Brief thoughts on the Japanese Tsunami
Around a year ago, following the devastating earthquake in Haiti, I wrote a piece for ‘Jewish Action’, the magazine of the American Orthodox Union, entitled ‘A Jewish Response to Human Catastrophe’. Scarcely more than a year later, a colossal earthquake and tsunami have destroyed a large section of North-Eastern Japan, killing tens of thousands and ruining the lives of innumerable others. The images defy belief – cars tossed about like toys, entire towns wiped from the face of the earth, huge ships thrown into buildings miles inland, passenger trains simply missing, presumably forever.
Much of what I said a year ago is tragically relevant once more. Yet there is an additional dimension to the cataclysm in Japan – it has happened in an environment that looks like our own: Japan, unlike Haiti and others locations struck by recent disasters, is a developed, Western-style country. The photos from the affected areas could have been taken in Manhattan or Cannes. On previous occasions, we may have assumed that it couldn’t happen to us, perhaps unwittingly associating the disaster with more primitive and unprepared countries. That self-deception is no longer possible.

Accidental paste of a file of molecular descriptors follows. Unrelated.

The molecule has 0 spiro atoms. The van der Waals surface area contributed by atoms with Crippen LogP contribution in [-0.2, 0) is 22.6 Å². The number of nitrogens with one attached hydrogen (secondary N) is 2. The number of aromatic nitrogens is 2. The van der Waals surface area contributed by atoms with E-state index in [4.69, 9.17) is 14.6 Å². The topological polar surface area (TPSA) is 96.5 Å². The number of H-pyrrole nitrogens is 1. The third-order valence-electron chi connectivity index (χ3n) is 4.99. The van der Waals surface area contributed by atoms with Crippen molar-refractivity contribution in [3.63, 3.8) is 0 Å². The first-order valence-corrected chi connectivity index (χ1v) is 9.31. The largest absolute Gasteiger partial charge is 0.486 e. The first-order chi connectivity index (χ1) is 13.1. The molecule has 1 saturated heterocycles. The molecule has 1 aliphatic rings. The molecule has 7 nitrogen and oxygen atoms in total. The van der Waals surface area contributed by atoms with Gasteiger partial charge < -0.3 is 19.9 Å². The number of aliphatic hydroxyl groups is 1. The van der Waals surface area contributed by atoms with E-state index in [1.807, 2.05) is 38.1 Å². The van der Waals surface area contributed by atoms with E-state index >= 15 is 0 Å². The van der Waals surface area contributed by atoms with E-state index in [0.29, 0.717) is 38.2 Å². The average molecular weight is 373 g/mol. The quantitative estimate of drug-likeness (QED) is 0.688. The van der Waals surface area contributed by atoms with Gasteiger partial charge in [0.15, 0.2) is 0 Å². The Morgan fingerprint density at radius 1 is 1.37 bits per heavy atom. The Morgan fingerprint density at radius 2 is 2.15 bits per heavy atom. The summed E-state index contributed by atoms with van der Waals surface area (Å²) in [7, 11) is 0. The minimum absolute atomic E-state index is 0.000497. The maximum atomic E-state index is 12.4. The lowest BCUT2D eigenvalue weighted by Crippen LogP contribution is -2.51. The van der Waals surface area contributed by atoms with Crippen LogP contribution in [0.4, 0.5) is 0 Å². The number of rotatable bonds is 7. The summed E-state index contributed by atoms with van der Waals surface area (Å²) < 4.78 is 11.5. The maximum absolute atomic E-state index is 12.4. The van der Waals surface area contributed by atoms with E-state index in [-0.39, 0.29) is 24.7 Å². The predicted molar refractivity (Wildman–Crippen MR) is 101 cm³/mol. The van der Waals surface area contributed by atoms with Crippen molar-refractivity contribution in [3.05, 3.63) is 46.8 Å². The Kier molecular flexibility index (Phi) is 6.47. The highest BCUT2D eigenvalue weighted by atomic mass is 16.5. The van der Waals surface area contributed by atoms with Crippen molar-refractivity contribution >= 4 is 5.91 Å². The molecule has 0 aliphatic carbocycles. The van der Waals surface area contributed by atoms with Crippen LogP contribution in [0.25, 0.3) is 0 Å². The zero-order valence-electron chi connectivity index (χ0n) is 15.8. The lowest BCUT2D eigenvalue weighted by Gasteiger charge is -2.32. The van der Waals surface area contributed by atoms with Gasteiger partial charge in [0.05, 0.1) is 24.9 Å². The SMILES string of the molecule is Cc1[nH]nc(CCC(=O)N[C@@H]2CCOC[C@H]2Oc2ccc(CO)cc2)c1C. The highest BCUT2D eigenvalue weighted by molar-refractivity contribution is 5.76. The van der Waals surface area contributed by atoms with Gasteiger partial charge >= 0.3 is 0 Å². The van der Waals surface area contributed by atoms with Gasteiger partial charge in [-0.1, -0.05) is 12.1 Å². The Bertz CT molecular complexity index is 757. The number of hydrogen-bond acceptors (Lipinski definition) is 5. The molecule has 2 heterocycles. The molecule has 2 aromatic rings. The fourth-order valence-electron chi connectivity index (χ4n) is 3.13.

There are many ways to assist the victims; one is through a fund launched by World Jewish Relief.